Dave Daley, a fifth-generation California cattle rancher, is reliving the discovery of half a dozen cows burnt alive at a watering hole as they desperately tried to outrun the flames of a ferocious wildfire last year.
“They all died trying to get to water. I felt so bad for them, the terror of that and dying from lack of oxygen because of the smoke,” he tells The Independent.
The rancher, a professor emeritus of animal science at California State University, lost 80 per cent of his 400-strong herd, many pregnant and with calves, when fire swept through the dense Plumas National Forest last autumn.
“We brought around 100 cows home, but half then died or had to be euthanised because their hooves or udders were burnt off,” he says.
Ignited by lightning and whipped by high winds, the Bear Fire roared through acres of old-growth coniferous trees in the northern Sierra Nevada and into the towns of Feather Falls and Berry Creek.
It was part of the monster North Complex fire which, when finally extinguished after three months, had destroyed 391,000 acres and 2,400 structures. Sixteen people died, making it the deadliest fire of 2020 in California.
As the fire raged, the Daley family and some close friends spent weeks making exhaustive 20-hour daily searches through the mountains for the free-ranging cattle. It was treacherous work, with the threat of burnt trees collapsing, and scorching stump-holes in the ground.
Among the search party were Dr Daley’s daughter Kate, 29, a veterinarian, and eldest son Kyle, 31, who works with his father. In one area, they found 25 dead cows and several badly injured.
“One cow was alive, but her legs had been burned off,” Dr Daley says. “My son euthanised the cow but then Kate saw a calf kick inside of her. With a knife she performed an emergency C-section. The calf’s heart was beating but couldn't get oxygen, it had been just too long. It’s absolutely heart-wrenching.”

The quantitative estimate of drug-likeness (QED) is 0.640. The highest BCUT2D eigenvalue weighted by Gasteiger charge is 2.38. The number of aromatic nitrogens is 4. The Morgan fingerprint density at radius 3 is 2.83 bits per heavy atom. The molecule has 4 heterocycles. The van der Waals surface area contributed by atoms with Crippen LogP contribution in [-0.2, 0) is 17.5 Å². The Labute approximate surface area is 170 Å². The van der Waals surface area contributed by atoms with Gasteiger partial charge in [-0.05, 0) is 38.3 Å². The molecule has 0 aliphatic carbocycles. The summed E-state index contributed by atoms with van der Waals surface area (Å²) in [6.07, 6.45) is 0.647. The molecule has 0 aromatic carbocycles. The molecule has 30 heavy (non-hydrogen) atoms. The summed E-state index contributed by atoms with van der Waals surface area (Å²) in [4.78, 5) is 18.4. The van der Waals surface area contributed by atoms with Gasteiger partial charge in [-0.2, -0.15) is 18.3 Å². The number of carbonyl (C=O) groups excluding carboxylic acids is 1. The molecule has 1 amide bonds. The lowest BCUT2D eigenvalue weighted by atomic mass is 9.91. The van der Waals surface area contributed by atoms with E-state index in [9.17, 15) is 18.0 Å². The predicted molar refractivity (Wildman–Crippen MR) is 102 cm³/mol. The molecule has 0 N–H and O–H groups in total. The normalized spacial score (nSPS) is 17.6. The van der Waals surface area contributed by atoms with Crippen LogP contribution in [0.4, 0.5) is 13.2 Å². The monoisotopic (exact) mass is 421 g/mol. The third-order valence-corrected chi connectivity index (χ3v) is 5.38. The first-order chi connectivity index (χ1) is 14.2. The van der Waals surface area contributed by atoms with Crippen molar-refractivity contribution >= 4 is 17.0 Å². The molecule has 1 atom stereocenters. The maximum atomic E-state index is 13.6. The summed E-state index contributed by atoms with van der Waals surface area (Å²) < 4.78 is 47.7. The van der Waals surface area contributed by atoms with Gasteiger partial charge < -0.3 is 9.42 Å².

Amid the heartache, he documented the loss of his family’s legacy in a powerful essay titled I Cry for the Mountains.
“I am enveloped by overwhelming sadness and grief, and then anger. I’m angry at everyone, and no one. Grieving for things lost that will never be the same. I wake myself weeping almost soundlessly. And, it is hard to stop,” he wrote.
The fire destroyed not only the Daley family’s cattle herd but also countless wild animals, hundred-year-old trees, and the earth’s store of native seeds for grasses and shrubs that bind the topsoil. “For a time, it destroyed hope,” Dr Daley says.
The Daley family’s ancestors were Irish immigrants who arrived in California during the gold rush in the mid-19th century. They made the journey to the west on wagon trains, finally settling in the Sierra Nevada and buying ranches. Diaries of those early settlers are still stored in the family home, and some of their cows’ metal bells have been passed down for five generations.
Dr Daley points out places – Lava Top, the Dodge Camp, McNair’s Saddle, Bear Wallow.
“My dad loved this range,” he says. “He was almost 90 when he died four years ago. At the same time, a big old sugar pine on our ranch died and we had it milled into lumber.
“Because the names of all these places are disappearing from history, last summer I got this wild idea to take the boards and make about 100 signs. I had just put them up and a month later the fire burned, so they’re all gone.”
The family has managed free-range cattle since before the US government designated the area a national forest in the early 1900s. The Daleys hold a permit with the federal Forest Service, along with a lease for interwoven logging corporation land, allowing cattle to wander in 90,000 acres unencumbered. The permits come with strict environmental rules, says Dr Daley. (Some environmental groups oppose grazing on public lands entirely.)
As he drives in a dusty, white Ford F350, with his dog Newt dozing on the floor for company, ridgeline after ridgeline reveals a landscape of blackened, jagged tree trunks and barren soil. It feels apocalyptic.
“I have a hard time recognising the place,” he says.
The Daleys have a summer camping tradition, taking to the mountains for a July weekend each year. Dr Daley is reluctant to bring his family up here this month.